Mexico gives muddled response to criticism of human rights violations amid drug war
A new report says Mexico fails to limit security forces' torture, disappearances, and extrajudicial killings in the drug war. But Calderon's response 'skirts the issue,' says blogger Patrick Corcoran.
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The most obvious flaw with Calderon’s logic is that he is comparing apples to oranges – the criminal gangs are more abusive precisely because they are criminal gangs. If the best the government can do to address the issues raised by the HRW report is to say that the criminals are worse, it’s hard to imagine a more damning indictment.Skip to next paragraph
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Furthermore, while the government is understandably embarrassed by the content of the report, the automatic assumption that the ultimate interests of HRW and the Mexican government are in conflict is short-sighted. One point that does not get made often enough is that the abuses outlined in the report are not the case of a juggernaut government stepping on a few toes while otherwise doing a good job; they are symptomatic of a broadly ineffective force unable to keep up with the demands of the task at hand. If the Mexican military and police agencies were less prone to extra-legal activities, than they would almost certainly be more effective in their pursuit of criminals.
The authors of the HRW report point to the rising violence in Mexico as a sign that the government’s policies are failing. Here the evidence is a bit less clear. The government’s claim is essentially that their aggressive stance against criminals, resulting in many clashes and deaths, is necessary because of years of official collusion or indifference regarding organized crime. The argument is that things have to get worse before they can get better. In other words, insofar as it is related to the government’s strategy and not the dynamics within the drug trade, the violence today is the necessary byproduct of investment in a safer future for Mexico.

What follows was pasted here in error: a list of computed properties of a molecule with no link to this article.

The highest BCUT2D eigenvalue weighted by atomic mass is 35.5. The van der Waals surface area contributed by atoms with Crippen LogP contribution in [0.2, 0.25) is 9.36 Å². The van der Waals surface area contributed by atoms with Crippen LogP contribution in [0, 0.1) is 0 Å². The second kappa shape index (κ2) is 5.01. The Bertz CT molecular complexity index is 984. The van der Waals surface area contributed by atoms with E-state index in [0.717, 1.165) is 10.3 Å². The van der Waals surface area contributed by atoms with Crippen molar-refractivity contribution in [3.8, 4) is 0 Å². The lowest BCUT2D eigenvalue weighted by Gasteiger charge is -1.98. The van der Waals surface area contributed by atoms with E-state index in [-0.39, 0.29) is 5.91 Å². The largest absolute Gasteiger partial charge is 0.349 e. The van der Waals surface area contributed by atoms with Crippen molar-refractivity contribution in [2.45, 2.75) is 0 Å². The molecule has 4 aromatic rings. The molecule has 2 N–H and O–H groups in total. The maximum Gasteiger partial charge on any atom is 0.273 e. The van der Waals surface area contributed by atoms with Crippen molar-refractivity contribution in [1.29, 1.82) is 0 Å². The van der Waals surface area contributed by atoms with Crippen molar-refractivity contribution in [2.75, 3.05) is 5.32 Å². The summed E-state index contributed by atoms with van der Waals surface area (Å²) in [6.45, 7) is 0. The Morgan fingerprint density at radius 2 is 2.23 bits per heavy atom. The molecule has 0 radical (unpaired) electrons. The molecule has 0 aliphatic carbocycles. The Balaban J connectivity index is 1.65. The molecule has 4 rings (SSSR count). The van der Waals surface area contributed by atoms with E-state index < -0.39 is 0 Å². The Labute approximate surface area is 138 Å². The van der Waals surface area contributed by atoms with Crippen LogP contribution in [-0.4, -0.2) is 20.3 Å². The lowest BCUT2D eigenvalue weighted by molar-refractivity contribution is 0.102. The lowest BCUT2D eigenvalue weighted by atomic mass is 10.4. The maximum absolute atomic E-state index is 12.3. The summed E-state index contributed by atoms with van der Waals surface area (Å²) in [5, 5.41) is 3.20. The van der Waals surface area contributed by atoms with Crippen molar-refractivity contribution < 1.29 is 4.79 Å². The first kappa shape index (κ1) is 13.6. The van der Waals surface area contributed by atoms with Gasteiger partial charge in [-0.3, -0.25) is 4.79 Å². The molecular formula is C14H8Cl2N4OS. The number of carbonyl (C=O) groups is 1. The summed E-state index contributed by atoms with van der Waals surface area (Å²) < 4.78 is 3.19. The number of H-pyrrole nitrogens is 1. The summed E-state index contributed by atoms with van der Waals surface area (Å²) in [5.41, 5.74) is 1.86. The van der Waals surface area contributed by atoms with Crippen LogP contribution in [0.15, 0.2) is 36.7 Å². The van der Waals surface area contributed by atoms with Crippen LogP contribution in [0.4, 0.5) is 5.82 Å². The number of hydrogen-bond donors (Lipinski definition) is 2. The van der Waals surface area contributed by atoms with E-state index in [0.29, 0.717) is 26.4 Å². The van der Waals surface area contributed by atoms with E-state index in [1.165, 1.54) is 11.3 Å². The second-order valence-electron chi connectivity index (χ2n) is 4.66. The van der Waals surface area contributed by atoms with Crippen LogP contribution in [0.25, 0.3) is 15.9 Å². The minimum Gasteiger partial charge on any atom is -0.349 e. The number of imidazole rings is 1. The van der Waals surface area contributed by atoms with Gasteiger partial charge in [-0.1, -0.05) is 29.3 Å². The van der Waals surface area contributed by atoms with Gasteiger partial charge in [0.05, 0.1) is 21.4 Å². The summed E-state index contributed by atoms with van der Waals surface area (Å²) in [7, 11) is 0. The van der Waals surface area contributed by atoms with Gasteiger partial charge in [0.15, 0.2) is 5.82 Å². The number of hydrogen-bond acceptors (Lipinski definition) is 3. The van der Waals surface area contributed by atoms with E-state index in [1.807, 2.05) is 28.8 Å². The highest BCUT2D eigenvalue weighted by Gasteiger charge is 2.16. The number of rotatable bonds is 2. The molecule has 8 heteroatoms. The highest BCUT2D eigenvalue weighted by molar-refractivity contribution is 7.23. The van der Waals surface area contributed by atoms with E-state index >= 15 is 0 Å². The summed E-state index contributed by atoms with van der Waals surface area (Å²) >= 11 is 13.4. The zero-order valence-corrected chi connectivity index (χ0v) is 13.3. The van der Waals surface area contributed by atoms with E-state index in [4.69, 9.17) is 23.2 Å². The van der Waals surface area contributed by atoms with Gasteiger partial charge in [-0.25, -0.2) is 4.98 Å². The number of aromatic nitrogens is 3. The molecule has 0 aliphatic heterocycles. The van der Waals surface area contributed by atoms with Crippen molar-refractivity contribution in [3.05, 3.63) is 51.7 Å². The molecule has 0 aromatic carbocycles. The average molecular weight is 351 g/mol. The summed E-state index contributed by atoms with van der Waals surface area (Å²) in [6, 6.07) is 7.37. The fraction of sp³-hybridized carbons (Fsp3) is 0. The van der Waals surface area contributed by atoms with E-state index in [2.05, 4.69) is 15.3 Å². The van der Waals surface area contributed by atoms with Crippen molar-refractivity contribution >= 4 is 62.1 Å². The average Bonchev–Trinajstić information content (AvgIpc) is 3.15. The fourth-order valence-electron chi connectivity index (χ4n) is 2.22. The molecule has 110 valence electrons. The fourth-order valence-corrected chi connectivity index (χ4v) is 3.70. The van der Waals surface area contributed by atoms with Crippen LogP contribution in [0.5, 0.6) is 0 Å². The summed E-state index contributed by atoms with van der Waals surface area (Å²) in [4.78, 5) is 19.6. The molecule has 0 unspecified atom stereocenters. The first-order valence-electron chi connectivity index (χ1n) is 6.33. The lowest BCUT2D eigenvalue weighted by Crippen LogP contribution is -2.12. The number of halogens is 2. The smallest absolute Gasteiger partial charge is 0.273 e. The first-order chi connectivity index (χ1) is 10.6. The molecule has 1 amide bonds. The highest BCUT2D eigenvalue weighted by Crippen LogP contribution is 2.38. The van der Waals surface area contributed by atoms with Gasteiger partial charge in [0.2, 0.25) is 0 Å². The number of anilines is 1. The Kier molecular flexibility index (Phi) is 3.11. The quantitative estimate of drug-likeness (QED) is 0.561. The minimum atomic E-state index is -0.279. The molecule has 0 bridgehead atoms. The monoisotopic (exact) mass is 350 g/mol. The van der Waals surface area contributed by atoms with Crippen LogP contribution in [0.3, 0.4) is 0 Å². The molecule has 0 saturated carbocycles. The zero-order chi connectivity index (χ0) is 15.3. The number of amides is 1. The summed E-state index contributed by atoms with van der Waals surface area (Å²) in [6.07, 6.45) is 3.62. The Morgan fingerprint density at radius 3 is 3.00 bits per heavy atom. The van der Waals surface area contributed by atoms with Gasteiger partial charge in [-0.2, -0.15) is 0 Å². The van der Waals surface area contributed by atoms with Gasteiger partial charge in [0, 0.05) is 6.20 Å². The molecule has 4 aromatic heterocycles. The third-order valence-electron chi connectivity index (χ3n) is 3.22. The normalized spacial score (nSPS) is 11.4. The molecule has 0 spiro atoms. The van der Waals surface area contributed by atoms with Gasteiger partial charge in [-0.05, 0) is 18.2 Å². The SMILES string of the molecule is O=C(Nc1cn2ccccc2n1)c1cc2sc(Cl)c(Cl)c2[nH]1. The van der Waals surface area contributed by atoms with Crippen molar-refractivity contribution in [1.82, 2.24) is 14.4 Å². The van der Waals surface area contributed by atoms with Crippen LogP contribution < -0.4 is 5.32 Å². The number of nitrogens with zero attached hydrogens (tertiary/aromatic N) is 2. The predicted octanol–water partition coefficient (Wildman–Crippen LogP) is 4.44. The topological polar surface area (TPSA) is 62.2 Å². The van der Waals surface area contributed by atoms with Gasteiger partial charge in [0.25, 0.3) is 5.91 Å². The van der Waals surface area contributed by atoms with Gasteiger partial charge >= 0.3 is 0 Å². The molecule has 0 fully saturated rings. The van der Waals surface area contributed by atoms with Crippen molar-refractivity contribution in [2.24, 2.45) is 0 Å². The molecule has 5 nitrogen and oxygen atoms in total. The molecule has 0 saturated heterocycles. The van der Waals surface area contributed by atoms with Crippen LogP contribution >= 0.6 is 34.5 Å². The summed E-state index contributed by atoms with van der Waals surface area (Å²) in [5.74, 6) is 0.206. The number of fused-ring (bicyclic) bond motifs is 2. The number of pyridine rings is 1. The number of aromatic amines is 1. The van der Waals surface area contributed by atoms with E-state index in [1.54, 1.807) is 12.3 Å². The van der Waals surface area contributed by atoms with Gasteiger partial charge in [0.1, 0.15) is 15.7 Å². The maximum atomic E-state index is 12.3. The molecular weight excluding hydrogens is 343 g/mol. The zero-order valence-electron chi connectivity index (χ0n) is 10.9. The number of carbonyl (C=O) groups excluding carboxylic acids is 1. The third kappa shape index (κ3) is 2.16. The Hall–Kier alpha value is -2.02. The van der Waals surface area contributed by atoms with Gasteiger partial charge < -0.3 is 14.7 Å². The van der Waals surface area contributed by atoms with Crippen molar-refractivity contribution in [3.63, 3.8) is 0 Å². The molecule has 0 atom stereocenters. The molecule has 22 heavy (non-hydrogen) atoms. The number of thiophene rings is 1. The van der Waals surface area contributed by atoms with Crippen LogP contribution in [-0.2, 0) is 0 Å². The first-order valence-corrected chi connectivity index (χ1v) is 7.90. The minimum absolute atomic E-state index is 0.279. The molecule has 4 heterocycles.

That is not implausible, and if it proves true, it will be an effective rejoinder to those who say all the suffering has been in vain. However, it is an impossible claim to prove today. Consequently, Calderon is asking Mexico to endure an enormous amount of bloodshed in exchange for an improvement at an undetermined point in the future. A further problem with with Calderon’s argument, and an inherent flaw with any strategy that entails a huge upsurge in violence for uncertain future gains, is that if he’s wrong, it won’t be Calderon who has to pick up the pieces, as he leaves office in December 2012. Unfortunately, the Mexicans bearing the burden of the criminal battles have nowhere to go.
--- Patrick Corcoran is a writer for Insight – Organized Crime in the Americas, which provides research, analysis, and investigation of the criminal world throughout the region. Find all of his research here.
IN PICTURES: Mexico's drug war
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